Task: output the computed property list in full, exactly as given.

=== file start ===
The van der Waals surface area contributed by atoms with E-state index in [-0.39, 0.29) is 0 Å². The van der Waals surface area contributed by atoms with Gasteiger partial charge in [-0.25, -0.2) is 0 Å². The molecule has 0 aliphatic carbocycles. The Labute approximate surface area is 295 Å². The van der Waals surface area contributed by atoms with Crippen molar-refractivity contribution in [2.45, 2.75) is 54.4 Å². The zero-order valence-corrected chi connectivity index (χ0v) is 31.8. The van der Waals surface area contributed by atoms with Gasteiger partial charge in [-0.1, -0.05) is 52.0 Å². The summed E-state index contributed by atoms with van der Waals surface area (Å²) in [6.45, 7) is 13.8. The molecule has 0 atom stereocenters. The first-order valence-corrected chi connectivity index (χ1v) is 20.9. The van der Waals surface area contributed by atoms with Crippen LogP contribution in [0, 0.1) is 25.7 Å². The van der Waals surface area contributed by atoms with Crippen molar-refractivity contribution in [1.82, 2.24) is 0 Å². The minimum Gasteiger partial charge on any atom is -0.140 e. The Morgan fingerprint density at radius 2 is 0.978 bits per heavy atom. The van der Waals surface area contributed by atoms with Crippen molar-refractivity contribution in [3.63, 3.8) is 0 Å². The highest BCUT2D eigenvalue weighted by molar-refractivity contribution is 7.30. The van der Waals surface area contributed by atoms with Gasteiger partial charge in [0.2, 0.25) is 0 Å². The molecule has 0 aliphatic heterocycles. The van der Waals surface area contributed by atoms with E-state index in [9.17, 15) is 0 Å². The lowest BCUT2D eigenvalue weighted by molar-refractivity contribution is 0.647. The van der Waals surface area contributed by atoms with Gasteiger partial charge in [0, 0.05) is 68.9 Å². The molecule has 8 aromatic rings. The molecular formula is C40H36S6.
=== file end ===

The van der Waals surface area contributed by atoms with E-state index in [-0.39, 0.29) is 0 Å². The van der Waals surface area contributed by atoms with Gasteiger partial charge in [-0.25, -0.2) is 0 Å². The molecule has 0 aliphatic carbocycles. The Labute approximate surface area is 295 Å². The van der Waals surface area contributed by atoms with Crippen molar-refractivity contribution in [2.45, 2.75) is 54.4 Å². The zero-order valence-corrected chi connectivity index (χ0v) is 31.8. The van der Waals surface area contributed by atoms with Gasteiger partial charge in [-0.1, -0.05) is 52.0 Å². The summed E-state index contributed by atoms with van der Waals surface area (Å²) in [6.45, 7) is 13.8. The molecule has 0 atom stereocenters. The first-order valence-corrected chi connectivity index (χ1v) is 20.9. The van der Waals surface area contributed by atoms with Crippen LogP contribution in [0, 0.1) is 25.7 Å². The van der Waals surface area contributed by atoms with Crippen molar-refractivity contribution in [1.82, 2.24) is 0 Å². The minimum Gasteiger partial charge on any atom is -0.140 e. The Morgan fingerprint density at radius 2 is 0.978 bits per heavy atom. The van der Waals surface area contributed by atoms with Crippen molar-refractivity contribution in [3.63, 3.8) is 0 Å². The highest BCUT2D eigenvalue weighted by molar-refractivity contribution is 7.30. The van der Waals surface area contributed by atoms with Gasteiger partial charge in [0.2, 0.25) is 0 Å². The molecule has 0 aliphatic heterocycles. The van der Waals surface area contributed by atoms with E-state index in [9.17, 15) is 0 Å². The lowest BCUT2D eigenvalue weighted by molar-refractivity contribution is 0.647. The van der Waals surface area contributed by atoms with Gasteiger partial charge in [0, 0.05) is 68.9 Å². The molecule has 8 aromatic rings. The molecular formula is C40H36S6.